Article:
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Managing existing forests can mitigate climate change

Kauppi, Pekka E. and Kauppi, Pekka E and Stål, Gustav and Arnesson Ceder, Lina and Hallberg Sramek, Isabella and Hoen, Hans Fredrik and Svensson, Arvid and Wernick, Iddo K. and Högberg, Peter and Lundmark, Tomas and Nordin, Annika (2022). Managing existing forests can mitigate climate change. Forest Ecology and Management. 513 , 120186
[Research article]

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Abstract

Planting new forests has received scientific and political attention as a measure to mitigate climate change. Large, new forests have been planted in places like China and Ethiopia and, over time, a billion hectares could become available globally for planting new forests. Sustainable management of forests, which are available to wood production, has received less attention despite these forests covering at least two billion hectares globally. Better management of existing forests would improve forest growth and help mitigate climate change by increasing the forest carbon (C) stock, by storing C in forest products, and by generating wood-based materials substituting fossil C based materials or other CO2-emission-intensive materials. Some published research assumes a trade-off between the timber harvested from existing forests and the stock of C in those forest ecosystems, asserting that both cannot increase simultaneously. We tested this assumption using the uniquely detailed forest inventory data available from Finland, Norway and Sweden, hereafter denoted northern Europe. We focused on the period 1960 - 2017, that saw little change in the total area covered by forests in northern Europe. At the start of the period, rotational forestry practices began to diffuse, eventually replacing selective felling management systems as the most common management practice. Looking at data over the period we find that despite significant increases in timber and pulp wood harvests, the growth of the forest C stock accelerated. Over the study period, the C stock of the forest ecosystems in northern Europe increased by nearly 70%, while annual timber harvests increased at the about 40% over the same period. This increase in the forest C stock was close to on par with the CO2-emissions from the region (other greenhouse gases not included). Our results suggest that the important effects of management on forest growth allows the forest C stock and timber harvests to increase simultaneously. The development in northern Europe raises the question of how better forest management can improve forest growth elsewhere around the globe while at the same time protecting biodiversity and preserving landscapes.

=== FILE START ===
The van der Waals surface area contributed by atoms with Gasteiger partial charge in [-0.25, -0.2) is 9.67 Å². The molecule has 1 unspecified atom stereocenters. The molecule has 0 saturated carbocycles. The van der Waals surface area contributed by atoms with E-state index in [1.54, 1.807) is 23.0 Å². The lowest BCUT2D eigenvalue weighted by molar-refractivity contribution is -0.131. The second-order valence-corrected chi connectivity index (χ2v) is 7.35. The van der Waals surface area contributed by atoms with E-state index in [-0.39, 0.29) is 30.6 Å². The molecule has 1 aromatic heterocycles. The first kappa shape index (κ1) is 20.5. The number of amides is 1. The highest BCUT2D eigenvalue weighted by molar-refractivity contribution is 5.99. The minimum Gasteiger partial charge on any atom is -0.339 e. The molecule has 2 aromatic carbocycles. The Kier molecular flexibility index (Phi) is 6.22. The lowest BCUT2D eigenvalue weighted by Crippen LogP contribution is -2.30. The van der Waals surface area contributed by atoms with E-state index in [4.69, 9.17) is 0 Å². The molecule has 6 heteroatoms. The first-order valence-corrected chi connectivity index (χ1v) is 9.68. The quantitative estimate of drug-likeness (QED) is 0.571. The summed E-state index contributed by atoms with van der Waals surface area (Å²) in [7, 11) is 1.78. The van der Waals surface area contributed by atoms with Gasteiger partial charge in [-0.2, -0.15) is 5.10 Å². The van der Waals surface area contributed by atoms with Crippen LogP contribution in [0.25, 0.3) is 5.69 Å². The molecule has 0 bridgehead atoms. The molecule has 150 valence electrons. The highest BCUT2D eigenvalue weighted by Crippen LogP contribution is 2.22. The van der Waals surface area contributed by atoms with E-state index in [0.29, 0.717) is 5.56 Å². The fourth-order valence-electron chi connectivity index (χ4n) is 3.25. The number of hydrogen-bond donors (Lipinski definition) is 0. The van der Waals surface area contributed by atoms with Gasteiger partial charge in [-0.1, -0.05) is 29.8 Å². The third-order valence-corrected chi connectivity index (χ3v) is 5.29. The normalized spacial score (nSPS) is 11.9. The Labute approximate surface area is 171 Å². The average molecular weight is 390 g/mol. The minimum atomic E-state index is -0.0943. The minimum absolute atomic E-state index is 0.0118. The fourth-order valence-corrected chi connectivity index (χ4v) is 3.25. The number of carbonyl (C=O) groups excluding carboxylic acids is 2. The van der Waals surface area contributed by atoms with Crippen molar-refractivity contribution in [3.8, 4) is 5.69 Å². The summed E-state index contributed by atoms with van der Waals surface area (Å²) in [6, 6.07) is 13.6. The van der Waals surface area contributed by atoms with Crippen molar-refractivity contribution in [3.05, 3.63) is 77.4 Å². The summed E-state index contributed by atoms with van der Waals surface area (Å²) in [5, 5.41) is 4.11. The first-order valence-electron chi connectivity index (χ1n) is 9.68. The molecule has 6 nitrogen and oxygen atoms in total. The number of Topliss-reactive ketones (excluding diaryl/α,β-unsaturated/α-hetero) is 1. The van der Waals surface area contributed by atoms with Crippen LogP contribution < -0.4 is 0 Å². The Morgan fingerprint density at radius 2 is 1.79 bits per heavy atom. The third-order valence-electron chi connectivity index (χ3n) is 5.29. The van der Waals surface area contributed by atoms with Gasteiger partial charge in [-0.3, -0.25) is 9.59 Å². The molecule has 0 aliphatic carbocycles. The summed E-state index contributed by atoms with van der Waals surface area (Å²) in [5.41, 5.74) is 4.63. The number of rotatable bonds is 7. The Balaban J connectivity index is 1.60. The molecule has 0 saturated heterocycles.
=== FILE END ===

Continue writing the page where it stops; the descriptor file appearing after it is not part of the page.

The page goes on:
Authors/Creators:Kauppi, Pekka E. and Kauppi, Pekka E and Stål, Gustav and Arnesson Ceder, Lina and Hallberg Sramek, Isabella and Hoen, Hans Fredrik and Svensson, Arvid and Wernick, Iddo K. and Högberg, Peter and Lundmark, Tomas and Nordin, Annika
Title:Managing existing forests can mitigate climate change
Series Name/Journal:Forest Ecology and Management
Year of publishing :2022
Volume:513
Article number:120186
Number of Pages:9
Publisher:ELSEVIER
ISSN:0378-1127
Language:English
Publication Type:Research article
Article category:Scientific peer reviewed
Version:Published version
Copyright:Creative Commons: Attribution 4.0
Full Text Status:Public
Subjects:(A) Swedish standard research categories 2011 > 4 Agricultural Sciences > 401 Agricultural, Forestry and Fisheries > Forest Science
(A) Swedish standard research categories 2011 > 1 Natural sciences > 105 Earth and Related Environmental Sciences > Climate Research
Keywords:Forest ecosystems, Carbon cycle, Forest management, Carbon mitigation, Boreal forests, Global forests
URN:NBN:urn:nbn:se:slu:epsilon-p-118032
Permanent URL:
http://urn.kb.se/resolve?urn=urn:nbn:se:slu:epsilon-p-118032
Additional ID:
Type of IDID
DOI10.1016/j.foreco.2022.120186
Web of Science (WoS)000806102200001
ID Code:28655
Faculty:S - Faculty of Forest Sciences
Department:(S) > Dept. of Forest Ecology and Management
(S) > Dept. of Forest Genetics and Plant Physiology
Deposited By: SLUpub Connector
Deposited On:30 Aug 2022 13:31
Metadata Last Modified:30 Aug 2022 13:41

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